Cairo’s Darb El-Barabra

The History of a Present-Day Center for Joyful Shopping
Shops at the alley sell gilded chandeliers, home decorations, and party necessities. (Photo by Salwa Samir)
Shops at the alley sell gilded chandeliers, home decorations, and party necessities. (Photo by Salwa Samir)
Alleys branching from the Darb are selling the sebou (baby shower) supplies as well. (Photo by Salwa Samir)

When an Egyptian bride thinks about preparing her new home, or someone thinks about buying the necessaries for the celebration for a newborn, or buying any piece of home decor, whether old or modern, they think of one destination: Darb el-Barabra, one of the well-known popular markets in Egypt for happy occasions.

The Darb (alley) el-Barbara is located near Attaba, a vital square in the heart of the Egyptian capital. It dates back to the Fatimid era. When the Fatimids came from Maghreb and conquered Egypt in 969, they established the city of Cairo north of Fustat as their capital, Gamal Abdel Rahim, Professor of Archaeology and Islamic Arts, Faculty of Archaeology, told Majalla.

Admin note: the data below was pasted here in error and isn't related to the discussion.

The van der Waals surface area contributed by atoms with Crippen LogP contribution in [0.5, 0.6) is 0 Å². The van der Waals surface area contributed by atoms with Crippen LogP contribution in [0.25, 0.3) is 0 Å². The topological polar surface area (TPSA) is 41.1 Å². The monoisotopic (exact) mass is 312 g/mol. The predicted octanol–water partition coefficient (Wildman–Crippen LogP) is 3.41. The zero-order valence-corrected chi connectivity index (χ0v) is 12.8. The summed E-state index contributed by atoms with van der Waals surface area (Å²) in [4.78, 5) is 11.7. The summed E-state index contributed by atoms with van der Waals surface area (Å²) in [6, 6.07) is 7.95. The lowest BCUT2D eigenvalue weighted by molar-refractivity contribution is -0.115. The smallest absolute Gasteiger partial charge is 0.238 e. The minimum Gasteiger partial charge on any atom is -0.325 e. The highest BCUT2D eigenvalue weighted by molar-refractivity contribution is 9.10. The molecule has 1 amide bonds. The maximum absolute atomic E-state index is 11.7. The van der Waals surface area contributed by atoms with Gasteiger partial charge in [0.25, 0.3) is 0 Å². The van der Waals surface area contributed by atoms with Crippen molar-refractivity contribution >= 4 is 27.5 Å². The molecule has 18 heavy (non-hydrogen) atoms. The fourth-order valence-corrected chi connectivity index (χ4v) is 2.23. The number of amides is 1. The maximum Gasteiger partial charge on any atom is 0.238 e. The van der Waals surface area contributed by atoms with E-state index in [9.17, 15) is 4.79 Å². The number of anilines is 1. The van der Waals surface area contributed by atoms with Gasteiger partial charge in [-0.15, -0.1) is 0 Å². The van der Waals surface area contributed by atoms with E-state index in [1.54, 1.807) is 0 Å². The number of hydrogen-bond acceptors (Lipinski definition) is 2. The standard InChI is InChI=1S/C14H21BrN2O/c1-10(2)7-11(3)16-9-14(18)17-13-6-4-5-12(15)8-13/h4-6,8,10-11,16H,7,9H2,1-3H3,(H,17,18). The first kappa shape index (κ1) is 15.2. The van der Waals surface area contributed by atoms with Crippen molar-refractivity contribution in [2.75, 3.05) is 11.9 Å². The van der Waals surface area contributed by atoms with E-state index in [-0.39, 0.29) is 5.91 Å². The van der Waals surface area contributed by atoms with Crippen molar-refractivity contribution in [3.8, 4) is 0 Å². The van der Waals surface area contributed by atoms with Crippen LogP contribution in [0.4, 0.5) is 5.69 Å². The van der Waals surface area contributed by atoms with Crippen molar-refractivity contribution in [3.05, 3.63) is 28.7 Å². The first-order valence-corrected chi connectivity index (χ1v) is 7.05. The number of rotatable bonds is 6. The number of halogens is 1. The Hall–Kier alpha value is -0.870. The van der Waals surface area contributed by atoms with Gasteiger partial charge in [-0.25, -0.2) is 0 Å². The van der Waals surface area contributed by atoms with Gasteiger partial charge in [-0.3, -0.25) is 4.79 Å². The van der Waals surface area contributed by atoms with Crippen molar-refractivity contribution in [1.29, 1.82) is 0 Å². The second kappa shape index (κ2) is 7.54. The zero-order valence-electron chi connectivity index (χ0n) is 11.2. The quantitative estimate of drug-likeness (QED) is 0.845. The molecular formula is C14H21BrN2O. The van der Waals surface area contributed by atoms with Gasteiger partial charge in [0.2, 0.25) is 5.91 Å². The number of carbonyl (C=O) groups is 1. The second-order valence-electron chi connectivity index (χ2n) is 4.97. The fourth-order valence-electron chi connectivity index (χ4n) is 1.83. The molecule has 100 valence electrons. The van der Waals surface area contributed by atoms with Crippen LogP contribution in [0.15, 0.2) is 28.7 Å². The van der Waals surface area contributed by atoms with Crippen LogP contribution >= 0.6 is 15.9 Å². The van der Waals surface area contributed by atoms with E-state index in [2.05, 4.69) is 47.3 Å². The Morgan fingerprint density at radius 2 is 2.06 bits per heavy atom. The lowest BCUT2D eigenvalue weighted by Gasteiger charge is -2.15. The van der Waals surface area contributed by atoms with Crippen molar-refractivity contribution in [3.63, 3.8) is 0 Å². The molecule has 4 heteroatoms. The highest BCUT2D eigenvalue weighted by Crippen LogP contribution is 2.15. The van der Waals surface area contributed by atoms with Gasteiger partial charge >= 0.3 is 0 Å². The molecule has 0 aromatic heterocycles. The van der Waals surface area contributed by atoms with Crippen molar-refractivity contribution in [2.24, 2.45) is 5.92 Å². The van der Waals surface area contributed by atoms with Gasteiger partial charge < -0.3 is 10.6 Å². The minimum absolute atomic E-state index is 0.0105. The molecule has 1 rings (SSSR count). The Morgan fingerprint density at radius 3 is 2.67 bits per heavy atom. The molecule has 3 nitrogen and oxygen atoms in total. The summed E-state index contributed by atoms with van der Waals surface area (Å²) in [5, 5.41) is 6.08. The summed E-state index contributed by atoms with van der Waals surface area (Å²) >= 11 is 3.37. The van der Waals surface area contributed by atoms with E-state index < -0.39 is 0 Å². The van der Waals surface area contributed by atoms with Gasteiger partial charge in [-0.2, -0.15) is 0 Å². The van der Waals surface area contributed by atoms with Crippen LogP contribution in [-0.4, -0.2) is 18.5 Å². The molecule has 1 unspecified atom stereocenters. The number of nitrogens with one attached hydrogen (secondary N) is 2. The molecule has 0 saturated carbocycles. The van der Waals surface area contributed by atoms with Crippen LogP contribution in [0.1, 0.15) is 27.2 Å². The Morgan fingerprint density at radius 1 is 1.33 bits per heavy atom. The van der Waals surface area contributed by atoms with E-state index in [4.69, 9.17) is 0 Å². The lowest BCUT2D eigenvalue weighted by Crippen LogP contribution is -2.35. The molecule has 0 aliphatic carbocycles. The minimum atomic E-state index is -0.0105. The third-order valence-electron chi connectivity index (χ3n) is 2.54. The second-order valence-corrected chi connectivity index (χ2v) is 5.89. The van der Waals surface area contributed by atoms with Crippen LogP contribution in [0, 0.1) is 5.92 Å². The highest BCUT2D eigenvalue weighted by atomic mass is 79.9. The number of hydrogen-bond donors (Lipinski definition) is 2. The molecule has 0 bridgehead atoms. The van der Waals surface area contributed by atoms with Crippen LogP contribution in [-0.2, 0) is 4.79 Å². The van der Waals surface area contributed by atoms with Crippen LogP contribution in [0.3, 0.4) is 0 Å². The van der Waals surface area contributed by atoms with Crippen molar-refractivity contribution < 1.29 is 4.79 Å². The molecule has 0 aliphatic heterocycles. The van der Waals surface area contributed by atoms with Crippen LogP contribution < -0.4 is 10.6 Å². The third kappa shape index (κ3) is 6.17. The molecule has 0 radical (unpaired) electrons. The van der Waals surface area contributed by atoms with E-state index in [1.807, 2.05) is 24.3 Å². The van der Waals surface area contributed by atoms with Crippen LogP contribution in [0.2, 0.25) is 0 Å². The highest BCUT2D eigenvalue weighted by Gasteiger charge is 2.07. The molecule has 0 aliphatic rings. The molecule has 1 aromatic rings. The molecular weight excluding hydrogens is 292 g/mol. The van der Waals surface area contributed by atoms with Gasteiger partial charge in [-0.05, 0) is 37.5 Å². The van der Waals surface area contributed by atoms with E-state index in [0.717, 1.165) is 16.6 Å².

“Some of their armies were Berbers. When Jawhar, the leader of the conquest of Egypt, for the 4th Fatimid Imam-Caliph al-Mu'izz li-Din Allah, built Cairo he surrounded it with a wall made of clay, to be inhabited only by the caliphs,” he said.

“The areas outside the wall were inhabited by the rest of the population. The Darb el-Barabra was inhabited by his army of Berbers, who were called Barabra by Egyptians,” he added.